10 Specifically, USAC has identified duplicative subscribers through IDVs in Pennsylvania, Louisiana and Alabama
(Phase V) and plans to de-enroll consumers in those states in August. USAC plans to conduct IDVs and de-enroll
duplicative subscribers in Virginia, Illinois, Massachusetts and Washington DC later this year (Phase VI).
11 See id. at para. 515.
12 See id. at para. 242.
13 See id. at paras. 245-253.
2

Cap on TLS, effective April 2, 2012.14 In the Lifeline Reform Order, the Commission concluded
that TLS is no longer necessary to protect consumers from disconnection because of non-payment of toll
charges and found that some ETCs were likely charging and receiving reimbursement for TLS in excess
of their incremental costs.15 Therefore, the Commission capped and eliminated TLS support over a two-
year period. Beginning in April 2012, TLS support is set at the lesser of an ETC’s incremental cost of
providing TLS or $3.00 per month.16 The cap will be reduced to $2.00 per month in 2013, and TLS
support will be eliminated at the beginning of 2014.17 Because ETCs began receiving reduced TLS
support for service provided in April, the first impact on the Fund occurred in June 2012. TLS
disbursements averaged approximately $685,000 from January through May 2012. In June, TLS
disbursements declined to approximately $529,000 per month, and in July they were approximately
$588,000. Thus, this year to date, TLS reform has generated approximately $250,000 in savings.

III.

ADDITIONAL SOURCES OF SAVINGS IN 2012

Four additional substantial program reforms (usage requirements; certification requirements;
recertification requirements; and the requirement for ETCs and state administrators to review proof of
eligibility upon enrollment) will result in savings beginning with August reimbursements and continuing
through December and beyond.18 These reforms will greatly reduce the amount of support disbursed by,
among other things, de-enrolling ineligible subscribers and preventing ineligible consumers from
enrolling in the program. Finally, additional savings will come from USAC’s transition from
reimbursement based on projected service provided to reimbursement based on actual service provided.19
Each of these reforms is explained in more detail below.
Usage Requirements, effective May 1, 2012.20 To ensure that ETCs are only reimbursed for
service that is actively utilized by low-income subscribers, ETCs that do not assess or collect a monthly
fee from subscribers may not receive Lifeline support for subscribers who must de-enroll subscribers who
have not used the service for a consecutive 60-day period.21 By January 31, 2013, such ETCs must
submit to USAC data indicating the number of subscribers de-enrolled as a result of the new non-usage
requirement.22
Proof of Eligibility, Certification and Re-Certification, effective June 1, 2012.23 In the Order, the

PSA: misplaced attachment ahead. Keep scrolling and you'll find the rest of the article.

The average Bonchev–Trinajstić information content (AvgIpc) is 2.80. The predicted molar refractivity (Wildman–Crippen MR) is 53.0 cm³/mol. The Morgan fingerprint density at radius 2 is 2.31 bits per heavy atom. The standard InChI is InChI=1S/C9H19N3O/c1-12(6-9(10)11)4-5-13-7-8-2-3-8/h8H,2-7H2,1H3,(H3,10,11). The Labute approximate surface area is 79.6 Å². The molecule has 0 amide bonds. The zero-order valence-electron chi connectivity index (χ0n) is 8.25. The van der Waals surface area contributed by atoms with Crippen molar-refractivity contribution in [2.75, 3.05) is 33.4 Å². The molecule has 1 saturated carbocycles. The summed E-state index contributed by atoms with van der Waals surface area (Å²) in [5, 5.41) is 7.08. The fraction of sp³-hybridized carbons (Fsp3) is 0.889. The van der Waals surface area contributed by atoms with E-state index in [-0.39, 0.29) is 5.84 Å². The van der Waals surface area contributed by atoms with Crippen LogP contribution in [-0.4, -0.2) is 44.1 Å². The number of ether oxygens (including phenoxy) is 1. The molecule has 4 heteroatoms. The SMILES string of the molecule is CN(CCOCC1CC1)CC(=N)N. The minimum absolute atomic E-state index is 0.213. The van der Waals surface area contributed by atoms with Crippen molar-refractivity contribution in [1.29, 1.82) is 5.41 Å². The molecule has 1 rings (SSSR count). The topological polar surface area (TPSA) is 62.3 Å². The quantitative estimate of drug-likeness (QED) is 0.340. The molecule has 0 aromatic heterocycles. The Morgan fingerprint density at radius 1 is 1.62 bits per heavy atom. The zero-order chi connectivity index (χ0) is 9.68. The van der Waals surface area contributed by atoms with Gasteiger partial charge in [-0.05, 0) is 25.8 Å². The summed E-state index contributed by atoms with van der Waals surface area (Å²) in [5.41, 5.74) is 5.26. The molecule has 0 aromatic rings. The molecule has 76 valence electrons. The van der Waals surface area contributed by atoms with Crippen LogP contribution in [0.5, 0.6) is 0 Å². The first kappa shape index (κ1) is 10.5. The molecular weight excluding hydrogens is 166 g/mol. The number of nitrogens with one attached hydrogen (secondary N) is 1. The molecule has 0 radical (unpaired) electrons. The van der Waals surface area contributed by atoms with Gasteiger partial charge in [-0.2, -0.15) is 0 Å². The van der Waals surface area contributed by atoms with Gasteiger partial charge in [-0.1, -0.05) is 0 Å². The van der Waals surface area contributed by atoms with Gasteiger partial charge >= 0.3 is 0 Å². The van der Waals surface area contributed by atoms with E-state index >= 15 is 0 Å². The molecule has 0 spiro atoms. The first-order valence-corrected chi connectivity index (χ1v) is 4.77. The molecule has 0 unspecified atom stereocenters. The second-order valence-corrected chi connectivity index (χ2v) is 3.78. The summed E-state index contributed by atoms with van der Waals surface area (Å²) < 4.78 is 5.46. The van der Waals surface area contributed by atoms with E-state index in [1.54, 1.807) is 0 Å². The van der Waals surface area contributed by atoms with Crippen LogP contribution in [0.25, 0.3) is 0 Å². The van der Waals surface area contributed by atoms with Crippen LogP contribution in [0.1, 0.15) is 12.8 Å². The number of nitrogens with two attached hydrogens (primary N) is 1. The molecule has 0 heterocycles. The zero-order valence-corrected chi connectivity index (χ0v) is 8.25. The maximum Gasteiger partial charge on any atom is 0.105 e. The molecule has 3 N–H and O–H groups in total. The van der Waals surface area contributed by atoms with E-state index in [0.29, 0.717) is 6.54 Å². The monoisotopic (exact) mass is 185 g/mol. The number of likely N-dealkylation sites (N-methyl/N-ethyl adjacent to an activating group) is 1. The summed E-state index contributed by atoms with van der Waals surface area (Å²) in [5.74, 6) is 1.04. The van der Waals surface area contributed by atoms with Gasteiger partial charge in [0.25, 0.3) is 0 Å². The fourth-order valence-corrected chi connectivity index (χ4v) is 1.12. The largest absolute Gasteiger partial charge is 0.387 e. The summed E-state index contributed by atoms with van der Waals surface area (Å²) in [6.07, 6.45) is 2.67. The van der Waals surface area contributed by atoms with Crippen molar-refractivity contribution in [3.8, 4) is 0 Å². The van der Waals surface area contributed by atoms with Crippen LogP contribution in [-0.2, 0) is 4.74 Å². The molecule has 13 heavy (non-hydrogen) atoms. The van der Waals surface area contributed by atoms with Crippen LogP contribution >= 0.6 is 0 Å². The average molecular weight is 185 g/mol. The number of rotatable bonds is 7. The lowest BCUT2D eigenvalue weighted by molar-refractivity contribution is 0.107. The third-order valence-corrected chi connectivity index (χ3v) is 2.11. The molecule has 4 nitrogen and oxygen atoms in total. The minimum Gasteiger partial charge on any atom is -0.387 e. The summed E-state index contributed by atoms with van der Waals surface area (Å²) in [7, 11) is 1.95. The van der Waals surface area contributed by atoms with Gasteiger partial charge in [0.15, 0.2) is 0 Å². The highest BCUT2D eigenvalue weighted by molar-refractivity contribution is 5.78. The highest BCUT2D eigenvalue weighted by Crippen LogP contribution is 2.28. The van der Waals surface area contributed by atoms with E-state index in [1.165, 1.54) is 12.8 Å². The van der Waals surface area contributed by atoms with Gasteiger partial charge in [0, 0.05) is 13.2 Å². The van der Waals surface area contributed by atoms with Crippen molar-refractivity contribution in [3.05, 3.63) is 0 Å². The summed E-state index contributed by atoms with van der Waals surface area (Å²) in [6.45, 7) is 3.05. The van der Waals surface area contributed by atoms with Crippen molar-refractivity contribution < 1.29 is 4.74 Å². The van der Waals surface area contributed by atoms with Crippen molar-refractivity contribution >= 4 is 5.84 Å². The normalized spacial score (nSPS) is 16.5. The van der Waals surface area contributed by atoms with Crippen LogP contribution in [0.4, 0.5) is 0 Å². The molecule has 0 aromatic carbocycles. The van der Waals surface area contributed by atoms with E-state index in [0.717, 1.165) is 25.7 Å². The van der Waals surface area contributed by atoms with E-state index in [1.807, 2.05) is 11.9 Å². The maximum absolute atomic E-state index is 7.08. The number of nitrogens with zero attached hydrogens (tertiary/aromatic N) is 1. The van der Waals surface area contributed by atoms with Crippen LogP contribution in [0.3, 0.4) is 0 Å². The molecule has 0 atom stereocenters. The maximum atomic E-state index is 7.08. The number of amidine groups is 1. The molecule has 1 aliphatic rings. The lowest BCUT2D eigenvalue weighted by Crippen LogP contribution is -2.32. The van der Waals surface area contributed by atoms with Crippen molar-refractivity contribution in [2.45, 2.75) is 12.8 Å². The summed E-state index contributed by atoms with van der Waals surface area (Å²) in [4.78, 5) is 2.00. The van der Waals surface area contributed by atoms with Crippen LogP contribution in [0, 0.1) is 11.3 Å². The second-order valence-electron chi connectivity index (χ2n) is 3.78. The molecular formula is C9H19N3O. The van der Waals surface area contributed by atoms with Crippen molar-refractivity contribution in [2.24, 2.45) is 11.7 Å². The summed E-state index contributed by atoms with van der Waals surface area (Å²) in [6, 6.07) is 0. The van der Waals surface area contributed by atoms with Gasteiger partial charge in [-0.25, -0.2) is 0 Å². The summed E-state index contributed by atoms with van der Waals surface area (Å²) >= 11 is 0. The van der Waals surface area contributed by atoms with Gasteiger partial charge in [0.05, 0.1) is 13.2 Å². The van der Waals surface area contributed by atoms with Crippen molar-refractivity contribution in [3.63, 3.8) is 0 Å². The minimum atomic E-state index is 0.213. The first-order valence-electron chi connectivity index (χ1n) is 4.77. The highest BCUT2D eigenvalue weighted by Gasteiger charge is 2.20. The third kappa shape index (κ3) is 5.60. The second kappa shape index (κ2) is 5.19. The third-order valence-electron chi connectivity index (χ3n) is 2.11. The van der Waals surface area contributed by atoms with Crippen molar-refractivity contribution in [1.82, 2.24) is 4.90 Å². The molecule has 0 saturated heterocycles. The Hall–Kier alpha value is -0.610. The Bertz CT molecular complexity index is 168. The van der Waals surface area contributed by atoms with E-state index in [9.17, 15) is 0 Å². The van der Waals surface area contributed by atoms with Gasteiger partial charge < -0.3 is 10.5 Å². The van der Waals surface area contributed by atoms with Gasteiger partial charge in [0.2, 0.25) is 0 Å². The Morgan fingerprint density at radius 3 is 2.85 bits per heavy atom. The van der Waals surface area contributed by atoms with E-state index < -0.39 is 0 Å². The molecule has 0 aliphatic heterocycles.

14 See Lifeline Reform Order para. 230.
15 See id. at paras. 231-232.
16 See id. at para. 234; 47 C.F.R. § 54.403(c).
17 See Lifeline Reform Order at para. 234.
18 The annual ETC reports filed by January 31, 2013 after the full year savings target report is released will provide
additional information regarding the impact on the Fund of the recertification and de-enrollment rules.
19 See Lifeline Reform Order at paras. 302-309.
20 See Wireline Competition Bureau Provides Notice Regarding the Effective Date of Certain Rules Adopted in the
Lifeline Reform Order
, Public Notice, WC Dkt. Nos. 11-42 et al., CC Dkt. No. 96-45, 27 FCC Rcd 4875 at 3 (2012)
(Effective Date Public Notice).
21 See Lifeline Reform Order at para. 234; 47 C.F.R. § 54.407(c); 47 C.F.R. § 54.405(e)(3).
22 See Lifeline Reform Order at para. 130; 47 C.F.R. § 54.405(e)(3).
23 See Lifeline Reform Order at para. 515 (stating that Section 54.410 would be effective June 1, 2012); Effective
Date Public Notice
at 4.
3

Commission took three key steps to substantially reduce the number of ineligible subscribers in the
Lifeline program. First, prior to enrolling a new subscriber, an ETC must obtain proof of eligibility by
either accessing an official source of eligibility data (such as a state database), receiving notice from a
state administrator that the consumer is eligible, or reviewing subscriber-provided documentary proof of
eligibility.24 Second, at the time of enrollment, each new subscriber must make certifications regarding
the subscriber’s understanding of and compliance with the program rules, including a certification that
only one Lifeline benefit per household is allowed.25 Third, by the end of 2012, each ETC must recertify
the eligibility of all subscribers enrolled with that ETC as of June 1, 2012.26 ETCs must de-enroll Lifeline
subscribers whose eligibility they are unable to recertify.27 By January 31, 2013, ETCs must submit data
to USAC reporting the number of subscribers de-enrolled through this process.28
Move To Actual Support Claims. Prior to the Lifeline Reform Order, ETCs received Lifeline
reimbursement based on a projected number of low-income subscribers and were allowed to “true-up” the
difference between the projection and actual service provided within two years. In the Lifeline Reform
Order
, the Commission directed each ETC to fully transition from receiving support based on projected
service to receiving support based on actual service provided by October 2012.29 We expect this
transition will produce savings in the second half of the year.
The Bureau will continue to monitor the implementation of these reforms in preparation for its
one-year report regarding progress towards the Commission’s $200 million savings target.
Action by the Chief, Wireline Competition Bureau
For further information, please contact Kimberly Scardino, Telecommunications Access Policy
Division, Wireline Competition Bureau at (202) 418-1442 or TTY (202) 418-0484.
- FCC -


24 See Lifeline Reform Order at paras. 98-100; 47 C.F.R. § 54.410(b)-(c).
25 See Lifeline Reform Order at paras. 111-119; 47 C.F.R. § 54.410(d).
26 See Lifeline Reform Order at paras. 129-131; 47 C.F.R. § 54.410(f).
27 See Lifeline Reform Order at para. 135; 47 C.F.R. § 54.405(e)(4).
28 See Lifeline Reform Order at para. 130; 47 C.F.R. § 54.416(b).
29 See Lifeline Reform Order at paras. 306-309. The Commission expected that this transition would produce
savings in 2012. See id. n. 961.
4